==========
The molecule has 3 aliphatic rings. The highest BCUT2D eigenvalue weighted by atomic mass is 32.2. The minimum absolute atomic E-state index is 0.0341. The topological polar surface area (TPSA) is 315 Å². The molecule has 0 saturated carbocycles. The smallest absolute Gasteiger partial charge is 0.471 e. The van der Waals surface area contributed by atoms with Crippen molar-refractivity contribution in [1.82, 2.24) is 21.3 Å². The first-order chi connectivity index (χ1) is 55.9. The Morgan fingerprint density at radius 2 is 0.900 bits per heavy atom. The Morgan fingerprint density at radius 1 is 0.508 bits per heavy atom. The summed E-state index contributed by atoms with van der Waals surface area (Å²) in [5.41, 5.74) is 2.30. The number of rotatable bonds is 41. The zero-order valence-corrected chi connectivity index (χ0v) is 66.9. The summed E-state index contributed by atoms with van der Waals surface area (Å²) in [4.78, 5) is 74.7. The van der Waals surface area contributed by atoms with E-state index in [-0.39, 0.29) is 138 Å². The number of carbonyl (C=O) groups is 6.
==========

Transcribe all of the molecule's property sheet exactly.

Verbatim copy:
The molecule has 3 aliphatic rings. The highest BCUT2D eigenvalue weighted by atomic mass is 32.2. The minimum absolute atomic E-state index is 0.0341. The topological polar surface area (TPSA) is 315 Å². The molecule has 0 saturated carbocycles. The smallest absolute Gasteiger partial charge is 0.471 e. The van der Waals surface area contributed by atoms with Crippen molar-refractivity contribution in [1.82, 2.24) is 21.3 Å². The first-order chi connectivity index (χ1) is 55.9. The Morgan fingerprint density at radius 2 is 0.900 bits per heavy atom. The Morgan fingerprint density at radius 1 is 0.508 bits per heavy atom. The summed E-state index contributed by atoms with van der Waals surface area (Å²) in [5.41, 5.74) is 2.30. The number of rotatable bonds is 41. The zero-order valence-corrected chi connectivity index (χ0v) is 66.9. The summed E-state index contributed by atoms with van der Waals surface area (Å²) in [4.78, 5) is 74.7. The van der Waals surface area contributed by atoms with E-state index in [-0.39, 0.29) is 138 Å². The number of carbonyl (C=O) groups is 6.